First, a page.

• At least two arousal and reactivity symptoms
  • At least two cognition and mood symptoms

The symptoms must also be severe enough that they interfere with your daily life and are causing significant distress.

It’s important to remember that not everyone who lives through a traumatic event will develop PTSD. However, there are certain risk factors that can make someone more likely to develop the condition.

These risk factors include:

  • Have a history of mental illness and/or substance abuse
  • Getting injured during the event
  • Living through dangerous or traumatic events
  • Watching another person get hurt 
  • Seeing a dead body
  • Childhood trauma
  • Feeling helpless, horrified, or extremely afraid during the event
  • Little to no social support after the traumatic event
  • Extra stress related to job or home loss, death of a loved one, or pain and injury
  • Related Conditions

It is normal to feel afraid or uneasy following a traumatic event. However, if your symptoms have lasted over a month and are severe enough to interfere with your day-to-day life, you may be suffering from PTSD.

Make an appointment with your healthcare provider to discuss treatment options that may be right for you.

From medication to therapy, there are a variety of treatment options to help with the symptoms of PTSD.

Several types of medications can help with the symptoms of PTSD. These include antidepressants and anti-anxiety medications. Sertraline (Zoloft) and paroxetine (Paxil) are the two selective serotonin reuptake inhibitor (SSRI) medications FDA-approved to treat the symptoms of PTSD. 

You and your healthcare provider can work together to find the right medication for you. Keep in mind that it takes a few weeks to feel the full effects of these medications.

Effective therapies for treating PTSD include different types of Cognitive Behavioral Therapy (CBT), such as exposure therapy and cognitive restructuring. Talk therapy is another effective treatment for people struggling with PTSD.

Exposure Therapy
This type of therapy helps someone control their fear in the face of something they’re afraid of. Exposure therapy gradually increases exposure to the trauma experienced in a safe way by using imagination, writing, or visiting the location of the traumatic event. The therapist can then use these tools to help someone develop coping strategies.

Cognitive Restructuring
Cognitive restructuring helps reframe triggering or bad memories into a more realistic memory. Sometimes, people struggling with PTSD won’t correctly remember what happened during the trauma and may feel guilt or shame about their role in the event. This type of therapy helps to restructure memories in a more neutral, less triggering way.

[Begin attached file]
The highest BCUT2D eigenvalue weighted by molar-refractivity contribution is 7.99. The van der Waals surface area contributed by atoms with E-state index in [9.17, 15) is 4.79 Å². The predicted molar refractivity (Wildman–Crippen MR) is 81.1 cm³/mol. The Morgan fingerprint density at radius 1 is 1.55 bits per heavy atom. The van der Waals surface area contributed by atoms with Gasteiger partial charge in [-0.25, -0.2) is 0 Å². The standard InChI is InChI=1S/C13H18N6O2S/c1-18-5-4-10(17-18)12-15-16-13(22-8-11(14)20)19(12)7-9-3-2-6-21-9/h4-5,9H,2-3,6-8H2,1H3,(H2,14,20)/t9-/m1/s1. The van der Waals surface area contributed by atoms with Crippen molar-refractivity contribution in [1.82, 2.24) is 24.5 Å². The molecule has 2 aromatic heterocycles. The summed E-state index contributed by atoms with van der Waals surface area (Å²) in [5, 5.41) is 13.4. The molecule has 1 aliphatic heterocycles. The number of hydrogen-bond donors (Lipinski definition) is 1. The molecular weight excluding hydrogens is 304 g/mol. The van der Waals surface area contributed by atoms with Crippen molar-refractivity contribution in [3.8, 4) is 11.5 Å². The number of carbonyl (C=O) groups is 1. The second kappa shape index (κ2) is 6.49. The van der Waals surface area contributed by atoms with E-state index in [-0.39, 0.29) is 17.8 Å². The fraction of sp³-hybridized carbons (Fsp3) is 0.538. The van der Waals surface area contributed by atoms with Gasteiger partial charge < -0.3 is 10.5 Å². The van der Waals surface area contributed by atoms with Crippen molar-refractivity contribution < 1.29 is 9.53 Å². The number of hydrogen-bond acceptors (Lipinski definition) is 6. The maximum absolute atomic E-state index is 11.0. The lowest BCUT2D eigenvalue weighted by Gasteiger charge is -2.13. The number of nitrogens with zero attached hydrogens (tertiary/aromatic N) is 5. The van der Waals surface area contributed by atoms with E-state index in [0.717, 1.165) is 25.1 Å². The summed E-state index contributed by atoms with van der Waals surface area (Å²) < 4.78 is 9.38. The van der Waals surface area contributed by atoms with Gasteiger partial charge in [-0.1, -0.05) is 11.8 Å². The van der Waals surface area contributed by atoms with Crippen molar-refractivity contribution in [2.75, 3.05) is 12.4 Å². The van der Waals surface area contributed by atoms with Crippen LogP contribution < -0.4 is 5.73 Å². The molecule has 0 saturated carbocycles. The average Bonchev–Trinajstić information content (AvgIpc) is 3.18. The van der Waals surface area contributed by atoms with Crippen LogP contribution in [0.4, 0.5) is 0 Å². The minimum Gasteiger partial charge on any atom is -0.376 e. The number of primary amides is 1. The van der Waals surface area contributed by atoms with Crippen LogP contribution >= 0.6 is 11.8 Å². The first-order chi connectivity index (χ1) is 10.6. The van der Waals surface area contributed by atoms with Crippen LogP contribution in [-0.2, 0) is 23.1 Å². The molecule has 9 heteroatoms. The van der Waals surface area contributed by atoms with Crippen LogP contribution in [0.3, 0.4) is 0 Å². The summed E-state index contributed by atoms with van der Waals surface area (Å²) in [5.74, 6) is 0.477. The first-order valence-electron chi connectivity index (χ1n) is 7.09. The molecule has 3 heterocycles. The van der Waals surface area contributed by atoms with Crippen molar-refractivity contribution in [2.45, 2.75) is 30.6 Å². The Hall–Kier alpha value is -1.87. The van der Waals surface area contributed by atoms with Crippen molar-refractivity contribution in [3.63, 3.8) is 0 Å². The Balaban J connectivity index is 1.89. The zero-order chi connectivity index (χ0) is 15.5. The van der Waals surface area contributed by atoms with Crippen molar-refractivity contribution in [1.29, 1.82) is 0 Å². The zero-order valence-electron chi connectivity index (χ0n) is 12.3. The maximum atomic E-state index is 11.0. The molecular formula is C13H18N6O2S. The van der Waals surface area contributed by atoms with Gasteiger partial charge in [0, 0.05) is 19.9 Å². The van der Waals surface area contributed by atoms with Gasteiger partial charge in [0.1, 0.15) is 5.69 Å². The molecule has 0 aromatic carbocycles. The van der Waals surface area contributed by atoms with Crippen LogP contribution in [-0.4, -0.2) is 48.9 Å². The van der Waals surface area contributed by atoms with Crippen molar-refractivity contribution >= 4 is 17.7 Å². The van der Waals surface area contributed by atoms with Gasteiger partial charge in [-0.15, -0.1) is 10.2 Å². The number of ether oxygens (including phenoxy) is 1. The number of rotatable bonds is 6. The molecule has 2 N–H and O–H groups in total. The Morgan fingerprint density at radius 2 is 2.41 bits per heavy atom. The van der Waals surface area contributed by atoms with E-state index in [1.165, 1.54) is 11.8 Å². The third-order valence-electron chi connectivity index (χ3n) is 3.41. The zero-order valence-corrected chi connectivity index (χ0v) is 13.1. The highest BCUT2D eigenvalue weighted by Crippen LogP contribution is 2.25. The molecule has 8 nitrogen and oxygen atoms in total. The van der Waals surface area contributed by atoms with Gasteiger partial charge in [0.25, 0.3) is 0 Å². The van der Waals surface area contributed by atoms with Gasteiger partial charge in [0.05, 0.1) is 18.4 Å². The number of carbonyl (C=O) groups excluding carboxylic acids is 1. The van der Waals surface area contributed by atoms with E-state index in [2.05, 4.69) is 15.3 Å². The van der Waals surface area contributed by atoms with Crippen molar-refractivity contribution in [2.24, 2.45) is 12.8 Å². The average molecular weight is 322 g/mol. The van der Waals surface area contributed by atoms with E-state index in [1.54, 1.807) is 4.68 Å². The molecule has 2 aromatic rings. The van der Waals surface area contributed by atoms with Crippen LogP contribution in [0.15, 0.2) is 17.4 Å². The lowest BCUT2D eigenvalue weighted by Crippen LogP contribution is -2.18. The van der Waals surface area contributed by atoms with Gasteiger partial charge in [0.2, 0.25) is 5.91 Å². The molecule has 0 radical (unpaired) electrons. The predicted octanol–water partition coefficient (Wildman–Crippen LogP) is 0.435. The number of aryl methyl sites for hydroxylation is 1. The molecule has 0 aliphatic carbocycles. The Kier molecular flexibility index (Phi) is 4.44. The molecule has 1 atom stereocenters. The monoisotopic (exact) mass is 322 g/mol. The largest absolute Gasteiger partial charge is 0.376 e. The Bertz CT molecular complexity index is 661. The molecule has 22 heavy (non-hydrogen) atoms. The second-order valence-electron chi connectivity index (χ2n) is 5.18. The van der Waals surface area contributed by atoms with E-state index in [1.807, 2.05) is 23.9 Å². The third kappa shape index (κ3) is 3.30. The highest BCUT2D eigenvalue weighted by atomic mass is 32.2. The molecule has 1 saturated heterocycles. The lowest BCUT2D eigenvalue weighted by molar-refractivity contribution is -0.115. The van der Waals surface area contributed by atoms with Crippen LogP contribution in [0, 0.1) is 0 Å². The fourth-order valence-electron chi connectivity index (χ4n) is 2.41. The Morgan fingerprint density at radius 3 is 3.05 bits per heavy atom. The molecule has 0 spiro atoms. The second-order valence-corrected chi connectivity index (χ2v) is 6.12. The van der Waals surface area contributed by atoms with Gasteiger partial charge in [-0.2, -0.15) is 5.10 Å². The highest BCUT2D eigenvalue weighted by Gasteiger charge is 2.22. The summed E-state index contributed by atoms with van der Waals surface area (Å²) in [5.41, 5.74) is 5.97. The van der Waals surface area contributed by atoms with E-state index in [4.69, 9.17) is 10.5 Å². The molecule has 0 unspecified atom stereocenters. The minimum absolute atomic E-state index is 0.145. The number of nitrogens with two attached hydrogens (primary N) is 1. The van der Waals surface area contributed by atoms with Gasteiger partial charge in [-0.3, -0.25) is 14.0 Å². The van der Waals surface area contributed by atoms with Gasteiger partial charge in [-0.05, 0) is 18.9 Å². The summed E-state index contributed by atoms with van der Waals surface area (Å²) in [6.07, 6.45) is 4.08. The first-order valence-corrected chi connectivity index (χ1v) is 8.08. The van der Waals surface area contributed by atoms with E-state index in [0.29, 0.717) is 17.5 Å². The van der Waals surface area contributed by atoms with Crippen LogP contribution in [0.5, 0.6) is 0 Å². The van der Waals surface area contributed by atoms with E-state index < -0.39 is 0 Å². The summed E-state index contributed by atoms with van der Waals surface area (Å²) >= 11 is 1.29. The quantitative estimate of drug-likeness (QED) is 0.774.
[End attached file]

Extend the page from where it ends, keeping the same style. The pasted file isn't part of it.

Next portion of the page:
Talk Therapy
Psychotherapy, or talk therapy, can be another effective treatment for PTSD. Talk therapy for PTSD can either occur one on one or in a group setting, and helps people talk through their symptoms.

Talk therapy can teach helpful ways to react to frightening or triggering events by:

  • Providing education about the effects of trauma
  • Helping identify and deal with feelings of shame, guilt, or blame surrounding the event
  • Using relaxation and anger management techniques
  • Offering tips for healthy sleep, nutrition, and physical activity

Self-Care, Coping, and Support
Many treatment plans for PTSD involve aspects of self-care. This can include:

  • Maintaining a healthy diet
  • Getting enough sleep
  • Exercising on a regular basis
  • Managing stress & practicing mindfulness
  • Engaging in enjoyable/creative activities
  • Taking prescribed medications correctly and discussing any potential side effects with your healthcare providers
  • Watching for early signs that your symptoms may be worsening, and having a plan in place for how to respond if they do
  • Surrounding yourself with positive and supportive influences
  • Talking to trusted family members and friends about how you are feeling

If you’re in emotional distress, text HOME to connect with a counselor immediately.


Call or text the National Suicide Prevention Lifeline for 24/7 emotional support.


If you’re having a medical or mental health emergency, call 911 or go to your local ER.